Gobierno de la Ciudad de Buenos Aires Festivales de Buenos Aires


17 April 2012

Mauricio, a young twenty-something with dreadlocks, watches over the safety of vacationers on El Tabo beach, near Valparaíso, on Chile’s central coast. His golden rule for the job is never getting wet, that is, working on prevention. The antagonist is Jean Pierre, a colleague from the next lifeguard tower who, apart from being too lenient in his duties, has a totally different view on the job: he is all about getting in the water. This is the framework for the documentary El Salvavidas, one of the 11 Chilean films shown at this edition of BAFICI: an "ethnographic tragicomedy,” as defined by its author Maite Alberdi. The film will be screened today, Tuesday, and tomorrow, Wednesday: tickets are available for purchase at the Festival’s ticket outlets and on this website.

El salvavidas won the Audience Award at the Valdivia Film Festival, in its country, and successfully participated in the IDFA, the world’s biggest film event devoted to non-fiction, held in Amsterdam. Maite Alberdi is one of the young promises of 21st-century Chilean cinema. She holds diplomas in Aesthetics, Social Communication and Audiovisual Direction from the Universidad Católica de Chile. She has directed the documentaries Los Trapecistas and Las Peluqueras, and has been working, for the past two years, on her favorite little creature: La once, a film in which she follows a group of female friends, including her own grandmother, who have been ritually getting together for tea, for over half a century.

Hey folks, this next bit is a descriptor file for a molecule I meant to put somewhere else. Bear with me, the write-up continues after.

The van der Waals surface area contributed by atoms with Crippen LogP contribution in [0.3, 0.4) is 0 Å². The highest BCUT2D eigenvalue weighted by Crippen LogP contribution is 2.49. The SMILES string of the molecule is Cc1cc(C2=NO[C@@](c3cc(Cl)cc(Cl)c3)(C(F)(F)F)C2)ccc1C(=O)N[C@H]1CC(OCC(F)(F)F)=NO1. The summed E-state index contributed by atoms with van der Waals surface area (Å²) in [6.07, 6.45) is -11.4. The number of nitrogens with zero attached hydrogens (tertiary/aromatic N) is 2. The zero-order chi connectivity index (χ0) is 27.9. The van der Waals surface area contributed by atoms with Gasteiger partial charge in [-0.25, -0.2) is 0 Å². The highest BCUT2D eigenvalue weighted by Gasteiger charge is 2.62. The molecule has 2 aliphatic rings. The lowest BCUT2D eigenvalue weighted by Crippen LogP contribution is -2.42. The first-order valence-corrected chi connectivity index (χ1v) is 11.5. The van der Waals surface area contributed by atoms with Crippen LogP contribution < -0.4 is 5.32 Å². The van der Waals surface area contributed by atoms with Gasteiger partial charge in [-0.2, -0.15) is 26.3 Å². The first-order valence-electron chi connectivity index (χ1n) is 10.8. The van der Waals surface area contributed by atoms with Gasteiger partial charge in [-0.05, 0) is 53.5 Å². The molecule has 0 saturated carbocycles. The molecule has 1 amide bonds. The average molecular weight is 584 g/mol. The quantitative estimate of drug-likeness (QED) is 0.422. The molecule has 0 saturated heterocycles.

Also on BAFICI...

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Gobierno de la Ciudad de Buenos Aires